Linnahall to be developed by neighbors

Linnahall.

PHOTO: Sander Ilvest

The Tallinn Linnahall building that has been empty for the past ten years has found developers in Baltic Sea shipping giant Tallink and its majority shareholders’ investment firm Infortar. A mutual intentions agreement between the companies and the city of Tallinn will see around €300 million spent on a conference and concert venue, hotel and shopping mall, complete with a new harbor for Tallink ferries.

Earlier plans for a conference center using municipal and state funding got stuck in red tape regarding a state aid permit. The city will own 34 percent and the companies each 33 percent of a joint enterprise to be created for the development.

“The joint company will own the plot, which is also the city’s contribution. We see two important aspects here as we will both be holding on to the property and have an opportunity to make money with our partners. That is why this solution works for us,” Mayor Mihhail Kõlvart said. He described as equally significant the city’s chance of owning a passenger port.

Asked whether choosing partners without holding a public competition is the best route, Kõlvart said that the Linnahall question has been outstanding for the past decade and held plenty of opportunities for anyone interested.

No competition required for joint venture

“The city is not obligated to hold a public competition if it wants to create a joint venture with private sector partners. While it seems to me such a competition has been going on for the past decade,” Kõlvart said. He added that while alternative negotiations were in the works for some time, the proposal made by Tallink and Infortar was the best option for the city.

CEO of Tallink Paavo Nõgene said that a classic concert and conference center needs to be subsidized in Estonia. “We have put together a concept where one activity supports others to make it happen in a way that would not require public sector resources for covering operating costs and where the project would make money for all involved,” he said.

The project is estimated to cost €300 million in all, with Tallink and Infortar in charge of finding necessary capital. The Linnahall building is located next to the headquarters of the two firms.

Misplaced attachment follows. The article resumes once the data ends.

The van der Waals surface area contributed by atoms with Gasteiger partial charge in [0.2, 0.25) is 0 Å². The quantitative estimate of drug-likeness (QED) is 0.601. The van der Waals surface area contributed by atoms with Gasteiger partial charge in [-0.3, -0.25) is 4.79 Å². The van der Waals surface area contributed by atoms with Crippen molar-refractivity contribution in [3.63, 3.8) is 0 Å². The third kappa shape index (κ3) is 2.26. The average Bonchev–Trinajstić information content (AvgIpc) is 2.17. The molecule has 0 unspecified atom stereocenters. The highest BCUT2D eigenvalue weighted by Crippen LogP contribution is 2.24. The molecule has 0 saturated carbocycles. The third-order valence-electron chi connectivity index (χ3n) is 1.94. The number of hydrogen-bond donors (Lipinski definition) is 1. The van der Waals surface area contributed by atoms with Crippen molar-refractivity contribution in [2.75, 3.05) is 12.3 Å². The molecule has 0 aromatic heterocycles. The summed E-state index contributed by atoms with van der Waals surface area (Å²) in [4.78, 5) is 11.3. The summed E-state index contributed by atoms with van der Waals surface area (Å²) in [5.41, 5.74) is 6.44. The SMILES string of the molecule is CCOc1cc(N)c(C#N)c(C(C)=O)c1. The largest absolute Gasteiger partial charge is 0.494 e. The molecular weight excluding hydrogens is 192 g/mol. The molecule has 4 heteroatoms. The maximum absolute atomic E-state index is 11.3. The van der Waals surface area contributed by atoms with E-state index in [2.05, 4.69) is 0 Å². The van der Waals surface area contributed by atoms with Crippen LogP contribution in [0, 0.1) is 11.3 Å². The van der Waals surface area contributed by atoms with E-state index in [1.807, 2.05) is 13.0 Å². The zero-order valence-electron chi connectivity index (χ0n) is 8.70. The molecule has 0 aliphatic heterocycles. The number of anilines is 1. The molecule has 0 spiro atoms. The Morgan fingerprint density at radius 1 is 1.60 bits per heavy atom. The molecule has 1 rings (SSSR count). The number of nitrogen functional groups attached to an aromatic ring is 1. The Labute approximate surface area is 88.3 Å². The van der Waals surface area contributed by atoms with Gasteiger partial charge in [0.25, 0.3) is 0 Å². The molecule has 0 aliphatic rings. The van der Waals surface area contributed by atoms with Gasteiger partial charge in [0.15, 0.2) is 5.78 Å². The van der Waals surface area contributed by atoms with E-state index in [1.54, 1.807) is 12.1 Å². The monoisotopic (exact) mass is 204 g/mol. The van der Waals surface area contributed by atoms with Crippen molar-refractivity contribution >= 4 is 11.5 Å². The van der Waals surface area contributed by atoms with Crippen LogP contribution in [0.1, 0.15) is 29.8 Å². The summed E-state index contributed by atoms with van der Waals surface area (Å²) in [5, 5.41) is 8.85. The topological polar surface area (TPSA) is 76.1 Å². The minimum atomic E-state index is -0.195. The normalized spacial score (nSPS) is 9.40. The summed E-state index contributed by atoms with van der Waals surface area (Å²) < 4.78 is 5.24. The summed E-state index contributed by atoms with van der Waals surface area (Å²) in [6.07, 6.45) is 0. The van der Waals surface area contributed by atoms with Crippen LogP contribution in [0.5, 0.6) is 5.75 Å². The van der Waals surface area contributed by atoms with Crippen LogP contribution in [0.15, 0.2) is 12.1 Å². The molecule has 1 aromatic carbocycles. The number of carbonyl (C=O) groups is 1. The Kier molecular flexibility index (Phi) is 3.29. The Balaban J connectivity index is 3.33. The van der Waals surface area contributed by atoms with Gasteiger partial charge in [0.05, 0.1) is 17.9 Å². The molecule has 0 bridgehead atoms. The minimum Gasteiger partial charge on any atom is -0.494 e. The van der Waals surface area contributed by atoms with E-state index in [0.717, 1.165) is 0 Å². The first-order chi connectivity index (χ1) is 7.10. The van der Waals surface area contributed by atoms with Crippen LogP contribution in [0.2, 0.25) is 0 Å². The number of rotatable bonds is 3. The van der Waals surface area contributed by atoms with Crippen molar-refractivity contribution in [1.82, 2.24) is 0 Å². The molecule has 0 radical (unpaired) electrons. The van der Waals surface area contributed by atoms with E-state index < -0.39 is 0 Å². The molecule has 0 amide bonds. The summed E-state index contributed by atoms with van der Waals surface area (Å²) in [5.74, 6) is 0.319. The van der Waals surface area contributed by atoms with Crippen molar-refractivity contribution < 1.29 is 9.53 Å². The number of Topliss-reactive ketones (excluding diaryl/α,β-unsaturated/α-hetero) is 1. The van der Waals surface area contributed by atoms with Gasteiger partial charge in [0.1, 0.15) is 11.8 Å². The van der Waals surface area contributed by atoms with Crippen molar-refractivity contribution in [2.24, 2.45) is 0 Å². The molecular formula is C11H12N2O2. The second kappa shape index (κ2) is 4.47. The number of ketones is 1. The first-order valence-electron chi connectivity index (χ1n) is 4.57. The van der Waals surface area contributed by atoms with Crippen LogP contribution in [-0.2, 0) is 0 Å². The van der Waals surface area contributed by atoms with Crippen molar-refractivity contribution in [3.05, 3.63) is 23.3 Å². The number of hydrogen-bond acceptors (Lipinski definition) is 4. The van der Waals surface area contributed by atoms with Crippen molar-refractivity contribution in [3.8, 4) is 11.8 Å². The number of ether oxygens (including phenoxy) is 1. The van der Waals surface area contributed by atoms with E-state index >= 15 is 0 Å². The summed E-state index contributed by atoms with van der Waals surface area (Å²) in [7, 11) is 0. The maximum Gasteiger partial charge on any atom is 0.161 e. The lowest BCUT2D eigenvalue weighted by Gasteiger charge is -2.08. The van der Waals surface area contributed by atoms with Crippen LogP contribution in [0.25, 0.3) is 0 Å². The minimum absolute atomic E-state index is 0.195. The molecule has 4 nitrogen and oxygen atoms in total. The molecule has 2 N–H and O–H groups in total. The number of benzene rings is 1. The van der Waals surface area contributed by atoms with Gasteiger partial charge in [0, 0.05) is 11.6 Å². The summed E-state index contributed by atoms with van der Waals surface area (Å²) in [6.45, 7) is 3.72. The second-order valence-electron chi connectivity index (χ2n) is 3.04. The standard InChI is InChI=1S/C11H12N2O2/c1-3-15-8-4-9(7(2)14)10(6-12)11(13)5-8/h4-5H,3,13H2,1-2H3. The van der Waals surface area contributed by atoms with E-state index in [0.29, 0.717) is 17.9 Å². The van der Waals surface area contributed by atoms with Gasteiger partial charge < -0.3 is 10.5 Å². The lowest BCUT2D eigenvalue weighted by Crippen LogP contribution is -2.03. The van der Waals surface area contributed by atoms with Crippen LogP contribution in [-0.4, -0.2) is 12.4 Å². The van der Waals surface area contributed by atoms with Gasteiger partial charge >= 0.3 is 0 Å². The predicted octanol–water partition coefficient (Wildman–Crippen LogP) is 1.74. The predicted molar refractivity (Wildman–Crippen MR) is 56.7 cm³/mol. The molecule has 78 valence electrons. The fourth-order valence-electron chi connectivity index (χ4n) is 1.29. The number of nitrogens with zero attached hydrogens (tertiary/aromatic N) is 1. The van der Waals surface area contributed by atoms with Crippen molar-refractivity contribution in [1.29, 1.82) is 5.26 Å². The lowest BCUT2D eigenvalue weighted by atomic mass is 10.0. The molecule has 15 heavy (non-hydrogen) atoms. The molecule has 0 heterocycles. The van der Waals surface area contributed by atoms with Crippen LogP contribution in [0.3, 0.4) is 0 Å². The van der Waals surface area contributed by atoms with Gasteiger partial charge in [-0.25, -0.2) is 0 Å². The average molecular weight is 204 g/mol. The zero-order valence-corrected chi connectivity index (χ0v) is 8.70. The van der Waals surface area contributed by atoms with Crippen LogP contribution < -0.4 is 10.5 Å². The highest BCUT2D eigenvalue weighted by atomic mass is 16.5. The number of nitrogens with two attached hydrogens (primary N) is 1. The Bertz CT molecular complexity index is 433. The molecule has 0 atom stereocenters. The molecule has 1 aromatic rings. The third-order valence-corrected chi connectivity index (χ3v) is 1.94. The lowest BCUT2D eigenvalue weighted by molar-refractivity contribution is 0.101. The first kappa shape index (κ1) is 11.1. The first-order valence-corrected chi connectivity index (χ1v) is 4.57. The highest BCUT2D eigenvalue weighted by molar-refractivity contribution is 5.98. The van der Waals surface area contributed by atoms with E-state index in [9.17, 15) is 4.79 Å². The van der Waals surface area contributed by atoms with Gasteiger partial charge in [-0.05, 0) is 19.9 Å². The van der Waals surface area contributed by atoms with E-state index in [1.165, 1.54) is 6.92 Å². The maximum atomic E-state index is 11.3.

In addition to fixing up the grand conference venue under heritage protection and constructing a modern conference and concert center for 5,000 people to liven up tourism, the partners also plan to construct a separate harbor for Tallink. The company plans to move its Tallinn-Helsinki ferries there that would be a serious blow to state company Port of Tallinn using the terminal of which Tallink catered to 5.1 million passengers last year.

Tallink’s ferries to Sweden would remain in Port of Tallinn’s D-Terminal in the Old Harbor. Nõgene said that the area would see 10 million annual visitors that is difficult to imagine looking at current traffic possibilities there.

Tunnel to Finland

“We can see that it is already a problem during the summer cruise ship season. There aren’t many options here, traffic needs to move underground,” Kõlvart said. One option would be to move traffic into a tunnel leading from the Linnahall area and the new port toward Ahtri Street and possibly even further. “A lot of people want to take a tunnel to Finland and will likely get that chance now,” Nõgene said, half-jokingly.

Kõlvart said that past estimates according to which a concert and conference venue would cost €150 million or €250 million with an opera house are now useless.

The partners will agree on principles of cooperation and an activity plan in the coming months, with the joint company created this spring if the city council supports the initiative.

An architectural competition will be held to find a concept for new buildings in the Linnahall area, the conference center, passenger port and business center. The competition will keep in mind that heritage conservation special conditions apply to Linnahall renovation.

Shares of Tallink and Port of Tallinn moved in opposite directions

The new complex is estimated to take three years to build, starting with securing permits and agreements.

The news sparked reactions from investors, with trading of Tallink’s shares stopped for an hour and a half during the announcement. The share rose 0.85 percent to €0.954 at a turnover of over half a million euros. The Port of Tallinn share fell 3.62 percent to €1.995 with sales coming to €858,000. The latter’s shareholders are made anxious by the fact that about five million passengers could move to and from Estonia through Tallink’s new passenger port in just a few years’ time.

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